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Over the last couple weeks, the word “formaldehyde” has surprisingly climbed several notches on the “things Americans are worried about” ladder. This is the result of some trouble the company Lumber Liquidators has found itself in. The company, one of the country’s largest flooring retailers with over 300 locations, allegedly has been skimping on America’s health and safety regulations in regards to the manufacturing and selling of flooring materials. Specifically laminated floors in this case.

In short, to sell flooring materials in California the floors have to pass a set of standards created by the California Air Resources Board (CARB). And later this year the rest of the country will follow suit after Congress passed legislation to federally standardize the regulations placed on flooring materials, modeled after California’s standards. Part of these regulations deal with the amount of formaldehyde, a chemical commonly found in adhesives in plywoods and fiberboard, a floor can have. The formaldehyde in these floors dissipate into the air and herein lies the problem. The floors Lumber Liquidators were selling allegedly had excessive levels of formaldehyde in them, which can cause some pretty big issues.

Formaldehyde is a chemical compound that is found in many organically and synthetically produced materials. It is perhaps best known for being used in the preservation of animals and bodies in the embalming process. Formaldehyde is very toxic to humans and is classified as a “known carcinogen” by the US National Toxicology Program. A carcinogen is any material that can cause cancer after exposure.

So here is the problem with having too much of it in your floors; formaldehyde is a gas at room temperature. Presumably your floors are inside your house, which is at room temperature. This means that your floors are leaking gaseous formaldehyde into your home. This is normal for all floors, however, the floors from Lumber Liquidators’ mills in China contained far too much formaldehyde to evaporate at a safe level. Prolonged exposure to formaldehyde can cause a variety of severe health issues, most notably cancer of the nasal passage and leukemia. Groups like the CARB work with scientists to ensure the levels of formaldehyde in your floors never reach levels that are actually dangerous to humans, however, the floors Lumber Liquidators have been selling circumvented CARB’s standards.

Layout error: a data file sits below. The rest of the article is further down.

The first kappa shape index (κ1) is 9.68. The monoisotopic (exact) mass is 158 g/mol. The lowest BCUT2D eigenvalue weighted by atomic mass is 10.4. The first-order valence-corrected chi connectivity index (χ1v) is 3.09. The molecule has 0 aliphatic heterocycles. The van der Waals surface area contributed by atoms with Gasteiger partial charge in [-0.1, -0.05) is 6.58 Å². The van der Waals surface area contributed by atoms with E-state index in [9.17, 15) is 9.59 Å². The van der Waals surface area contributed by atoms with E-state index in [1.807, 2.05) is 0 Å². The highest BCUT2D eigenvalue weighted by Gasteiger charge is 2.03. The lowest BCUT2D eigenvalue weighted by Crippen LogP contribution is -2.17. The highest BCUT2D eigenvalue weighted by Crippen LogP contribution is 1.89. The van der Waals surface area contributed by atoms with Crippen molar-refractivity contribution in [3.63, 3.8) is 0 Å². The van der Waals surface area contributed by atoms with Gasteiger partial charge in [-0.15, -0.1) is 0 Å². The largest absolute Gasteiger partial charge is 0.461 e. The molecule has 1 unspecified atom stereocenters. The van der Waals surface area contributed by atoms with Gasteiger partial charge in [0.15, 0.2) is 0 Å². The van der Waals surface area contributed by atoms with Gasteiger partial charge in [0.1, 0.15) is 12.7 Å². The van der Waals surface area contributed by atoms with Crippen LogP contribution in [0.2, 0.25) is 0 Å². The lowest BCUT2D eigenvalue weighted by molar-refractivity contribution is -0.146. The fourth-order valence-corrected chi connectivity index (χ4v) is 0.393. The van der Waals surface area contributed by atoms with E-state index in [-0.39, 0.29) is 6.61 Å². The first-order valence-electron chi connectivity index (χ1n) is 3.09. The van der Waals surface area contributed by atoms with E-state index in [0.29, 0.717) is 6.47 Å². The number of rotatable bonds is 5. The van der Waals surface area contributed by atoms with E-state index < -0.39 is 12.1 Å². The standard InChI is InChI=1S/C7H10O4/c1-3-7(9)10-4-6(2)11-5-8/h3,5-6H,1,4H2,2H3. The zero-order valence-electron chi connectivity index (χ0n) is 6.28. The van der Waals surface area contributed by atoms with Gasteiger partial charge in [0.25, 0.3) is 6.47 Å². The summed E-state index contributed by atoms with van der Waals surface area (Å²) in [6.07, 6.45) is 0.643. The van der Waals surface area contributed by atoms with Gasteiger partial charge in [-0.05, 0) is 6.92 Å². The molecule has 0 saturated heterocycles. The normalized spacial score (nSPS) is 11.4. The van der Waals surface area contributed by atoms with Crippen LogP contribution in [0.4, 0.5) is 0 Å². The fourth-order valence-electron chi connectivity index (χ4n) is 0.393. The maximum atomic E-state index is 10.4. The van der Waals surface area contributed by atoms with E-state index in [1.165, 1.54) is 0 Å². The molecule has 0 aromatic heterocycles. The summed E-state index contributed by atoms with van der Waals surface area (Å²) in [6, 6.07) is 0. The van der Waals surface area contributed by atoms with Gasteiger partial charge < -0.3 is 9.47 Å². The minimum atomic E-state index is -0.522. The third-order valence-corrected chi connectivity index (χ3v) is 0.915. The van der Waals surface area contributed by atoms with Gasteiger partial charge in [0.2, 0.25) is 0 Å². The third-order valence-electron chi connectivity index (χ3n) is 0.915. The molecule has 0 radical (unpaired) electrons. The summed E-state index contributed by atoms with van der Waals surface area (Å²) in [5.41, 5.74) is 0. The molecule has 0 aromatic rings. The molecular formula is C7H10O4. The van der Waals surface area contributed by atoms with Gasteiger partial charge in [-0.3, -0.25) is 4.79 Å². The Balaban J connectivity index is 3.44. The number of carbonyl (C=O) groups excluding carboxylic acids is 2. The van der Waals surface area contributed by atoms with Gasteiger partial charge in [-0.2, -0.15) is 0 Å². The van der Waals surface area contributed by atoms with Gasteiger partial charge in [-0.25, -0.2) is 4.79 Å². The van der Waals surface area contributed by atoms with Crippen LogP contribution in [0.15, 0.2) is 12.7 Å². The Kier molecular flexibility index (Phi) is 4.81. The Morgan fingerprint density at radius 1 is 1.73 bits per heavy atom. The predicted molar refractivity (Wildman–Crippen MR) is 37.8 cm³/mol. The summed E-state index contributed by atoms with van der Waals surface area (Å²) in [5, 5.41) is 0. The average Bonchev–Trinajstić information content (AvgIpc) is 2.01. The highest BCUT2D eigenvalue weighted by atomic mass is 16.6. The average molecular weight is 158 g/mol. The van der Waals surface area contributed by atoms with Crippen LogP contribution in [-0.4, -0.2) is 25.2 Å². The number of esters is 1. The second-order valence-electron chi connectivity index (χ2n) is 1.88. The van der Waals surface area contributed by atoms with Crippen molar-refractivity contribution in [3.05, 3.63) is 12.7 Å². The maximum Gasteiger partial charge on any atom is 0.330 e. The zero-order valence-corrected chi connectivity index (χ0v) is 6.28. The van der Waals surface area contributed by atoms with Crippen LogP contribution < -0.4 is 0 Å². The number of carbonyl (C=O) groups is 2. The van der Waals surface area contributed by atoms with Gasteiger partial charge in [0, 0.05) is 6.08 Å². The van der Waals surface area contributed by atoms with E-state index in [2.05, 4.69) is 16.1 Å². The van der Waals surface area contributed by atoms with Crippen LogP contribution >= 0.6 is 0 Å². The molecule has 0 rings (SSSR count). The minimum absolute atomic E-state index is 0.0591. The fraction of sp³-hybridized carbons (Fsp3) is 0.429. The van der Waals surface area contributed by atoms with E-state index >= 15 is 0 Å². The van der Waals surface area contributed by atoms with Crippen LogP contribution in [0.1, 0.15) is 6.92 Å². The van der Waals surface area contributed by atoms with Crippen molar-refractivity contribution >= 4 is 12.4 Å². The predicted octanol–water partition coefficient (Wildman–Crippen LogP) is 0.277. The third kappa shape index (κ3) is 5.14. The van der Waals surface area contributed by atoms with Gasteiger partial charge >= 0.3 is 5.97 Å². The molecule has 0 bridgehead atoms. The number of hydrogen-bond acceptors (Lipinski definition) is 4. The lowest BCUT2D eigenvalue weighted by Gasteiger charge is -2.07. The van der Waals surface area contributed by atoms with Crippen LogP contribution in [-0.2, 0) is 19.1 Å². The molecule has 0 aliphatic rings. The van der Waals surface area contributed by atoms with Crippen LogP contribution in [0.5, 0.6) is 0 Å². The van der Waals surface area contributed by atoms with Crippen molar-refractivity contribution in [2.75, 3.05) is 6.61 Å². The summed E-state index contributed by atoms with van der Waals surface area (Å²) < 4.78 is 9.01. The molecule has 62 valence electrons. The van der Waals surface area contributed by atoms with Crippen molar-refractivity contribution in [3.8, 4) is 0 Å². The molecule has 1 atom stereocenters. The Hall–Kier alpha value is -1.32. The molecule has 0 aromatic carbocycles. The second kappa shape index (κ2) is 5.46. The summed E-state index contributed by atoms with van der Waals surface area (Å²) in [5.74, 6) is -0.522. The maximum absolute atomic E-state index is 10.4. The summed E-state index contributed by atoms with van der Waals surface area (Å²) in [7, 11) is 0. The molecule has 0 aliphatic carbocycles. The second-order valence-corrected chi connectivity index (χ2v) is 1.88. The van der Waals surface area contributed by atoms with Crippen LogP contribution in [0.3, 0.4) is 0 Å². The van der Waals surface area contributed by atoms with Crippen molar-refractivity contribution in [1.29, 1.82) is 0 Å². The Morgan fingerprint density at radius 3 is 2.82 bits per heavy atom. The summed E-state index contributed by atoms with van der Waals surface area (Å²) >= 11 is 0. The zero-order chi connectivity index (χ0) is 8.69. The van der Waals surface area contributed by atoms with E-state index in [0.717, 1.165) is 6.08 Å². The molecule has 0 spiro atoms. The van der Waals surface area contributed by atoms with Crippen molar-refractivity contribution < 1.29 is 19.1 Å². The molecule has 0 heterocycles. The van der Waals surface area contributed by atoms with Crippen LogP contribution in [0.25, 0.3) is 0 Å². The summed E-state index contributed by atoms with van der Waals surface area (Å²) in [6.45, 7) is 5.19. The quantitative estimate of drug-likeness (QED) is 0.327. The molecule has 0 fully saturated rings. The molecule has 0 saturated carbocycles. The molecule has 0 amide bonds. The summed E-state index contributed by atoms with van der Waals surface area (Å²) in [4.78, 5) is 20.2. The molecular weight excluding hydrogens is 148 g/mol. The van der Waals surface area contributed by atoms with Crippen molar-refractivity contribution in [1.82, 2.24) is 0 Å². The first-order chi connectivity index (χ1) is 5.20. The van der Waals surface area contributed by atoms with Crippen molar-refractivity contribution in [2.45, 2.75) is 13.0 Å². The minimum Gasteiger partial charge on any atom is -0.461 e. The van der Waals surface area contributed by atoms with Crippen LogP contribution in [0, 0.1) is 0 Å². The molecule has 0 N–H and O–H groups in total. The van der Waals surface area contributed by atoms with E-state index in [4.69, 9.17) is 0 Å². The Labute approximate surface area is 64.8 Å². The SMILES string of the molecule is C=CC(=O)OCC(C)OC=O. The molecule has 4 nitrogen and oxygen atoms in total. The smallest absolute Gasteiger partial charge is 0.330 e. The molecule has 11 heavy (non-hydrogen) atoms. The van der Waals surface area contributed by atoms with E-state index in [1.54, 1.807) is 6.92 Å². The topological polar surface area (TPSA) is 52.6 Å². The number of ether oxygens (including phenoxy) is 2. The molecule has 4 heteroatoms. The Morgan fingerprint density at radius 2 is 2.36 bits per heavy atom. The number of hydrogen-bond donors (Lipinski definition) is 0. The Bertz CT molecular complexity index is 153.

In the 60 Minutes piece that broke this story, investigators with hidden cameras pretending to be buyers visit the mills in China that Lumber Liquidators use. Inside, an investigator asks a plant manager if the floor he’s looking at is CARB approved, to which the manager candidly replies ‘no’. When asked why they’re knowingly producing potentially dangerous products, the manager again candidly explains that they could produce CARB-approved materials if they wanted, but doing so would rise the cost of the product. In order to keep their prices low, the mill uses cheap, unsafe material and simply places a CARB-approved label on the finished product. According to the report, Lumber Liquidators saved anywhere from 10-15% on their sales as a result of this practice used by the Chinese mills.

There will be updates as the story progresses. It’s unclear if Lumber Liquidators even knew about their Chinese mills’ practice of lying about their products safety. But the moral of the story is that floors aren’t your typical shopping item. They’re not clothes and they’re not grocery items. They’re a part of your home and they’re installed by construction specialists. They are going to cost a considerable amount of money, whether you buy a cheaper floor or an expensive one. So know what you’re buying before you buy it. Ask yourself “why is this floor so much cheaper than everyone else’s floors?” Because not everyone is an expert on formaldehyde.

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